There are global guidelines and practices for regulators, which form the basis of our requirements.

We respect and work with home regulators and global guidelines, and we do our best to dovetail with their insights and work priorities. If we don’t, we would not be efficient, and we would miss valuable lessons and information.

However, we operate in New Zealand, and just like anywhere else in the world, we will have additional ‘host’ requirements that supplement the home regulations. These include our director attestations, specific New Zealand legal requirements, capital and other prudential requirements tailored to New Zealand risk, and our transparency rules. The sum of the parts should add to more than the whole if we work well. When we review policies we start with the global and Australian rules, and then ask are there good reasons that we should be different from those rules.

We get measured from time to time on how well we replicate international standards and by extension our home regulators’ activities, for example the recent IMF Financial Sector Assessment Programme.

Replicating for its own sake may not be the best fit to New Zealand circumstances. We prefer to understand and assess what home regulators have done, repeat where specifically necessary for New Zealand conditions, and supplement them with relevant New Zealand requirements. So, a tick from the IMF for ‘replication’ is inferior to a tick for ‘supplementing’ when it comes to home-host arrangements.  We got plenty of ticks for ‘supplementing’ in the most recent IMF assessment.  We deliberately drew a line through some of the replication, where international approaches are not a good fit for New Zealand.

Importantly, no matter how good the co-operation between home and host regulators is in normal times, a significant fissure always crops up between home and host regulators when an important bank fails. Each country needs to be able to manage the impact on their system and minimise the risk of their whole system collapsing.

No foreign government can commit their current or future taxpayers to bailing out foreign country depositors or shareholders. It is untenable politically. This is why we insist on adequate capital (the fence at the top of the cliff) and prepositioned crisis management capability (the ambulance at the bottom of the cliff), so banks can continue to operate in the system, and let the public get on with their business.

The ambulance is called ‘open bank resolution’, which is supported by other important prudential policies such as New Zealand bank ‘standalone’ capability for basic banking services.

Third, and finally, when we regulate any licensed entity we need to do so in a manner that is both sound (safe) and efficient (dynamic and competitive).

Our challenge is to balance and explain how we are giving weight to the efficiency side of the equation. And, being equitable across all banks, not just those banks from other jurisdictions.

Our challenge is to ensure everyone gets treated fairly based on their specific activities and risk characteristics – to ensure New Zealanders continue to benefit from a global-class banking system.  We are fortunate to have a sound and broadly efficient banking system. We discuss these outcomes in our six-monthly Financial Stability Reports, with the next due on May 30.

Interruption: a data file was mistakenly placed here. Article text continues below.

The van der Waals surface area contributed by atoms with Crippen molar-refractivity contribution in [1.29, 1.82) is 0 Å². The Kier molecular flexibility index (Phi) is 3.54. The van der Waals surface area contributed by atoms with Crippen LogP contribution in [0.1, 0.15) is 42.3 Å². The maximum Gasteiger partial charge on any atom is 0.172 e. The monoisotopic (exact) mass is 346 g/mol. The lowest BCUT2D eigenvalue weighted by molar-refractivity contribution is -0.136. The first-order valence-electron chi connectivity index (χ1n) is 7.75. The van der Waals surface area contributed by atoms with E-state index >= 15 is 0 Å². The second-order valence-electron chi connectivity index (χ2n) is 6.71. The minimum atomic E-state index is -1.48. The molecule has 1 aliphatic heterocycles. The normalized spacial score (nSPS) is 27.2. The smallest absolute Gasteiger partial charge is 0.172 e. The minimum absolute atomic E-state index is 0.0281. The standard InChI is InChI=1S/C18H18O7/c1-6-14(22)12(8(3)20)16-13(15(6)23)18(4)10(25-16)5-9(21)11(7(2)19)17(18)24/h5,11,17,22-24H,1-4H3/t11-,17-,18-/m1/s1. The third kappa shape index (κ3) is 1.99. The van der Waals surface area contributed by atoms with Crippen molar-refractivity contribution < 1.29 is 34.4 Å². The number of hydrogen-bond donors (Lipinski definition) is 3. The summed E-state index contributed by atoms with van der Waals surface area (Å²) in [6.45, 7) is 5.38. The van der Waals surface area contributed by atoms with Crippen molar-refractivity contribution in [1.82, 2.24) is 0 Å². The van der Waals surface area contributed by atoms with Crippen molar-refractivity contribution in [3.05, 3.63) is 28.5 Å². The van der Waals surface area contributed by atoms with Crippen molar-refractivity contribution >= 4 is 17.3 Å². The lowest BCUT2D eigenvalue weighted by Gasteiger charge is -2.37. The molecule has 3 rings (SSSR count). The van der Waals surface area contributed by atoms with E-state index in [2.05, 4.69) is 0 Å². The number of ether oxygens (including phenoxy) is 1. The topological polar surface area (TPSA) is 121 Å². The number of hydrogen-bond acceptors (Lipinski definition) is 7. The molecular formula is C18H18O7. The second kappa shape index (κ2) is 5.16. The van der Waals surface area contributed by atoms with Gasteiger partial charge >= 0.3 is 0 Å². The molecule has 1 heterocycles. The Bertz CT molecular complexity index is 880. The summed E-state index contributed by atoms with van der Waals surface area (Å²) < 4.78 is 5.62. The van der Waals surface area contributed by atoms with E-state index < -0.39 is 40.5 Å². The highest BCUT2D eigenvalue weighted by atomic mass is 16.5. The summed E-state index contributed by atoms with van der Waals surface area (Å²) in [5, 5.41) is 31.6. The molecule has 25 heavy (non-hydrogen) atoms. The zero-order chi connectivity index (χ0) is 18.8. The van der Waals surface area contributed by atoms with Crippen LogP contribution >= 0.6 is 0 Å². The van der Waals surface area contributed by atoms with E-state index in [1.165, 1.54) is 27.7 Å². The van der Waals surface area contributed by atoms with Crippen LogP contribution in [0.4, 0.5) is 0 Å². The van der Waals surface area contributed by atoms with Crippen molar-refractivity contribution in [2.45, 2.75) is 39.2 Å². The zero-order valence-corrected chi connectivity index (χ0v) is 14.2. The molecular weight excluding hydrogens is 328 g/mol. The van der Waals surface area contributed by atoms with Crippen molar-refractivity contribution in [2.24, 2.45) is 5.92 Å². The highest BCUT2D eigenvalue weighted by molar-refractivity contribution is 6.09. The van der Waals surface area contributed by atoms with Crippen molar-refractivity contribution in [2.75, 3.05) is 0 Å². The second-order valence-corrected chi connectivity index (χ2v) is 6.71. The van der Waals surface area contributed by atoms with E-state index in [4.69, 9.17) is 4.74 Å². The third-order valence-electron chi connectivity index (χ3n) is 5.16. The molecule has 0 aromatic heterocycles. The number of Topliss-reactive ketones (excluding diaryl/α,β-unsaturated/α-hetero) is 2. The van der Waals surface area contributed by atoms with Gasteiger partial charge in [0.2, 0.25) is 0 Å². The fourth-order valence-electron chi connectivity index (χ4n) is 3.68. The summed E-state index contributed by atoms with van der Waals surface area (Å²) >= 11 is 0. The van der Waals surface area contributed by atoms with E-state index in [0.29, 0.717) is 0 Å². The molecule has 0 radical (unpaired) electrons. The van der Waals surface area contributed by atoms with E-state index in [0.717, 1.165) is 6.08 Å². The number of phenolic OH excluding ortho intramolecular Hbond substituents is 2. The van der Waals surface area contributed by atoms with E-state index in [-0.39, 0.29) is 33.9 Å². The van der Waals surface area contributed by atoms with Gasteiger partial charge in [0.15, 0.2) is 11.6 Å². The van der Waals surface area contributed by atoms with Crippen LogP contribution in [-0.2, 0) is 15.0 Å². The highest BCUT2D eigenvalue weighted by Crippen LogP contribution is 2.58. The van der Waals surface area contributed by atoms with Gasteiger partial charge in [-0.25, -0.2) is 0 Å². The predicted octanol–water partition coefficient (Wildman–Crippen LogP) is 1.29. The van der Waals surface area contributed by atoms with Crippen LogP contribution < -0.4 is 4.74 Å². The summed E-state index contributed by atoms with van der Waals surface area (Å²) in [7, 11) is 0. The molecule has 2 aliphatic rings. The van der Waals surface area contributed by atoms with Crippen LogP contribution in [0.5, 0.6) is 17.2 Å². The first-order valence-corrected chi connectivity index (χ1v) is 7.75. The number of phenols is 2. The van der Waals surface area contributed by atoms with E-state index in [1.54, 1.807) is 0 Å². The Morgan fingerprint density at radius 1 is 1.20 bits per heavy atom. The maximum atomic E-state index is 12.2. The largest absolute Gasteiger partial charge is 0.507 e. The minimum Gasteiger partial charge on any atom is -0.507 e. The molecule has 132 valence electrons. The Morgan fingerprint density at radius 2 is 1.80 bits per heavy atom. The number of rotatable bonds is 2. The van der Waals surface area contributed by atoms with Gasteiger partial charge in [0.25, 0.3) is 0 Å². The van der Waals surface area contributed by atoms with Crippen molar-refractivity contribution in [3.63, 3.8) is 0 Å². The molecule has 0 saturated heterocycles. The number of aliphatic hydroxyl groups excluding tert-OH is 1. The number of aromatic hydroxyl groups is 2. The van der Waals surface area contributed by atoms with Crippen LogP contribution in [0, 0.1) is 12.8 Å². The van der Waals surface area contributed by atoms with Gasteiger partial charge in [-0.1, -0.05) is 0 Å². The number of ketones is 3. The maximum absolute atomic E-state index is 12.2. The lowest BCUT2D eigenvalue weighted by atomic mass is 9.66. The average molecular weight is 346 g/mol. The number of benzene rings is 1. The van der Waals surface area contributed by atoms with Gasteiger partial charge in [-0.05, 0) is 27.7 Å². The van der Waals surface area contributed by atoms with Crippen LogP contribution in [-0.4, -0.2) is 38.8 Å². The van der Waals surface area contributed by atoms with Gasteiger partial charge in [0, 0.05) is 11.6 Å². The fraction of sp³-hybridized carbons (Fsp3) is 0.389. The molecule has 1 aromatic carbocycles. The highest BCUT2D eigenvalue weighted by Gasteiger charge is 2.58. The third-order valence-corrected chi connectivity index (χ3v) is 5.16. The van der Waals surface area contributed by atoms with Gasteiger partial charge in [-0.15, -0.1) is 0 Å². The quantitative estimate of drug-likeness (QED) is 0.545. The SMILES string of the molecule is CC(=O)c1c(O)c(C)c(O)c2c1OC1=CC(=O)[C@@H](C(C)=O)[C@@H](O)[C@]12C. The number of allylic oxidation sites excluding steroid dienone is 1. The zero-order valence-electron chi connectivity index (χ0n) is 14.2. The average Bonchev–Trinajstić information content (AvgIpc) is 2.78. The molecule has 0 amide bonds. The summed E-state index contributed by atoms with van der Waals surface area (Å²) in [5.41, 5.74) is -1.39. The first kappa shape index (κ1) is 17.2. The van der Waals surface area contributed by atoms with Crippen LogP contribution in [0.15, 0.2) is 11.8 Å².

Recent bankers’ complaints about our activities tend to focus on three issues: NZ-specific capital, the role of attestation requirements, and the need to prove their ability to resolve a bank failure inside the legal and fiscal bounds of New Zealand.

These are all part of doing business here in New Zealand. It is profitable business, and our goal is for consumers to be well served, taxpayers’ money preserved, and our financial systems sound and efficient.

Our aspiration is to have the best ‘regulator-regulated’ relationship in the world built on mutual respect.  This doesn’t mean we will always agree with regulated entities. What it does mean is we will be clear and consistent on our position, engage with regulated entities in open and responsive manner, and balance soundness and efficiency considerations. 
This is our service promise to regulated entities. 

All said and done, the effectiveness of all of our efforts rests very much on the conduct and culture of the banks that operate in New Zealand. Culture determines ‘how they do things’.

  • Do banks acknowledge they are operating in New Zealand – and the responsibilities this implies?
  • Do banks acknowledge the home-host regulator relationship, giving each appropriate respect?  And,
  • Are banks willing to compete in both a sound and efficient manner for the long-term - beyond the tenure of a current CEO or Board? This means investing in the people, systems and capabilities needed for a sustainable New Zealand bank business.

In the face of the revelations of the Australian Royal Commission, and working with the NZ Financial Markets Authority, we are asking these conduct and culture questions of New Zealand registered banks.